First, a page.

- Installed New Front Brake Master Cylinder (14mm)
- Replaced fluid Prestone DOT-4
- Bled brake
Having only one other, even older motorcycle to compare to, I hadn’t really had any concerns about the front brake on this bike. It seemed to work just fine, that is until I began riding a more modern bike, one actually built in this century. Now, the front brake feels stiff and wooden — almost broken.
The master cylinder that came with the bike is not original equipment so the question in my mind was, did the person who installed this select a suitable part with the correct cylinder size? Lacking in any markings to indicate cylinder size I can’t answer that without taking the thing apart. Rather than do that, I decided to install a new master cylinder known to have the correct cylinder size and see if the braking is improved.
One of the reasons that someone might install the wrong part is that the Honda repair manual appears to have a typo. In the table, a smaller master cylinder size is specified for the GL500I Interstate model with twin rotors, while a larger cylinder size is specified for the single-rotor GL500. The reason that this table is suspect is that the calipers for two rotors should require more brake fluid volume from the master, not less.
This bike is the non-interstate model with a single rotor, so the 14mm size would seem more appropriate. Even if the table is correct, going from a 15.87 mm cylinder to 14mm — if that’s what I’m doing — should result in a lighter brake feeling (i.e. more hydraulic leverage). That said, the front caliper has two 30mm pistons for a total piston surface area of 2xPI*(30/2)^2 = 1413 mm^2. A 14mm master has a surface area of 153.86 mm^2 giving a caliper-to-master ratio of 9.2. That’s not a lot of leverage compared to a modern bike. For a 12:1 ratio, we’d want a master cylinder size of 12.2 mm. So, if this experiment fails to improve the braking, I think I may try and find a 12-13mm master.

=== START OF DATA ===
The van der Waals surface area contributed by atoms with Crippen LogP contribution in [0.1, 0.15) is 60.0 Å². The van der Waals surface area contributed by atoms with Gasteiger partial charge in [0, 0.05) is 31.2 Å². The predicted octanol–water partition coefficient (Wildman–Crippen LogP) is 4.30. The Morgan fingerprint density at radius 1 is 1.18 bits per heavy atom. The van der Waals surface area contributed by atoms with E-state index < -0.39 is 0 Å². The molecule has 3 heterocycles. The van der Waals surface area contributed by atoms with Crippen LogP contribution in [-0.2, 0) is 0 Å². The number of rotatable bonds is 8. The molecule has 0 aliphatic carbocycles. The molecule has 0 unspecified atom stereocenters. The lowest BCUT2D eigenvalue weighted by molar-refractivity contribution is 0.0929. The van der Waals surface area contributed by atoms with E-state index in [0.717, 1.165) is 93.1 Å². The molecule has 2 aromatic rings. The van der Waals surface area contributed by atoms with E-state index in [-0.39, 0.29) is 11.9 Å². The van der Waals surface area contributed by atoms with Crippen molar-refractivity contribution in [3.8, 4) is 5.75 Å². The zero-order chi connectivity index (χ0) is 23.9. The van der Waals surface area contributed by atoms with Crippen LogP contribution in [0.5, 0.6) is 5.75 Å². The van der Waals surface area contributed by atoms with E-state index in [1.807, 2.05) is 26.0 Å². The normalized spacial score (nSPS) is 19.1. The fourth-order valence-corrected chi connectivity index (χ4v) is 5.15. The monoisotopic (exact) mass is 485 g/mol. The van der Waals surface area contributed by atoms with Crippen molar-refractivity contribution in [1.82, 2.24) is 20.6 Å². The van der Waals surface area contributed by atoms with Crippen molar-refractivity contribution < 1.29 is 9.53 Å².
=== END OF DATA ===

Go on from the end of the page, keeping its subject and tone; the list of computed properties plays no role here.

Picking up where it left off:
There is an argument to be made for requiring higher lever pressure (four finger braking instead of two). In a panic, you’re less likely to lock up the brakes.
The Honda master cylinder with the angled reservoir is no longer available; if it had been I would have bought that part. In my search for a new master with a 14mm cylinder, 7/8″ handlebar, mirror mount and integral brake switch I seemed to have three choices: really cheap ($18 eBay from China, more expensive but no indication of better quality than the really cheap option, and very expensive ($140 Shindy). As this is a bit of an experiment, I went with the $18 option as the part looked very much like the part that was on the bike.
While this new part looks nearly identical, it’s not. In fact it looks even less refined than the cheap master that’s on the bike. Here’s what it looks like installed. If you look closely, you’ll see that the right cover screw isn’t flush. That’s because the hole spacing in the lid doesn’t match the hole spacing on the main body. Fortunately there doesn’t appear to be any operational problems with the cylinder and piston. Unlike the original Honda master with an angled reservoir, the reservoir cover on this part isn’t level to the ground when the wheel is centered, so I’m relying on the cover’s seal more than I would like to keep fluid in the reservoir.
Service Hint: Put the bike on the center stand and turn the wheel to the full left stop before opening the reservoir; it’s more level in that position allowing you to get more fluid in. It’s also less likely to spill when opening, and it’s further away from the paint on the gas tank if you do spill.
If this master works better than the old one then perhaps I’ll eventually buy one of these spendy-Shindy model 17-652 ( 17-652B for black) master cylinders. With the separated fluid reservoir and adjustable bracket, it should be possible to obtain a better fit relative to the angle of the handlebars. Note that the Shindy has the required integral brake switch and mirror mount.
Test ride results: No improvement, unfortunately.